For 2016-2018, the CSCA is offering five scholarships per year (up to $1600 each) to send Canadian students to science-religion conferences of their choosing. Here is a reflection from Victoria McKinnon (McMaster University, MD Program), one of 2016’s winners.
Victoria McKinnon attended “A Postsecular Age? New Narratives of Religion, Science, and Society”–a conference held by the Ian Ramsey Centre for Science & Religion. (July 27-30, 2016, St. Anne’s College, Oxford, UK.)
Victoria McKinnon with Alister McGrath
The purpose of this year’s Ian Ramsey Centre conference was to investigate the interdisciplinary subfield of secularism studies and its implications. Four of the plenary talks in particular stood out to me.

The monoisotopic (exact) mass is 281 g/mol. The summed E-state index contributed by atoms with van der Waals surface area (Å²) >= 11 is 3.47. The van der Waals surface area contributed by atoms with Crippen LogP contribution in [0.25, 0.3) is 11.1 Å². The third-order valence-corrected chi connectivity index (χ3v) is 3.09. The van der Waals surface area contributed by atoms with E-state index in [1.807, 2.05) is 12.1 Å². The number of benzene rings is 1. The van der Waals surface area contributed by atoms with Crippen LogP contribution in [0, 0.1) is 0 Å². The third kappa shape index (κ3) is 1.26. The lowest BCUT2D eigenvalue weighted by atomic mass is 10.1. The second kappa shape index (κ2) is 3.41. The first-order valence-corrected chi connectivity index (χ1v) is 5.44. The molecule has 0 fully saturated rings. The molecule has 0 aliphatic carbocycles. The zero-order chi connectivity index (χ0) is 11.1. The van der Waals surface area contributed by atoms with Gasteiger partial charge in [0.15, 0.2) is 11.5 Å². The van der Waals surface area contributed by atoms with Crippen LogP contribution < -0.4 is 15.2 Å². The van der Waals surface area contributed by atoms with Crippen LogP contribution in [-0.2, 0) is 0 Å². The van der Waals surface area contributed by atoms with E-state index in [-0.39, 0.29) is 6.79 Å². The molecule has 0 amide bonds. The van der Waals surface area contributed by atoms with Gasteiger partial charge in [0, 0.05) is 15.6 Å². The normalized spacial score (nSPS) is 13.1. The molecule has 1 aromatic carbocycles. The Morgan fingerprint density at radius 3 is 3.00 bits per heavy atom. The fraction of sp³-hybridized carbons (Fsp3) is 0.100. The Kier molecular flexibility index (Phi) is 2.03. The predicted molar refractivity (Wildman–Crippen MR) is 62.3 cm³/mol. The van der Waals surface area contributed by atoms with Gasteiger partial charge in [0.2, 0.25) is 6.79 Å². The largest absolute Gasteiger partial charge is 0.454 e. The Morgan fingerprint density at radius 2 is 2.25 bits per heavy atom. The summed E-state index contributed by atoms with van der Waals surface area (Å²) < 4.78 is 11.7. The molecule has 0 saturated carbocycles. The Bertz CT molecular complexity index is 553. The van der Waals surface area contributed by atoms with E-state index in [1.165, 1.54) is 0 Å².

The first was Professor Graham Ward’s talk, titled “Secularism: The Dead Debate.” The overarching thesis was that secular modernity is a “metaphysical and theological construction” that forms a convenient narrative for some while simultaneously repressing others. Ward argued that even those who identify with a purely secular narrative are unavoidably influenced by religion. He concluded with the hope that we will begin as a society to recognise the lack of truth behind a “neutral” secularity, and that instead we will seek a more holistic picture of our cultural underpinnings, without relying on a false sense of anti-religious modernity. I appreciated this talk because it provoked me to reconsider my previous conceptions regarding modern secular society and to reflect on the potential repercussions of society’s tendency to shoo religion out of everyday cultural discourse. Continue reading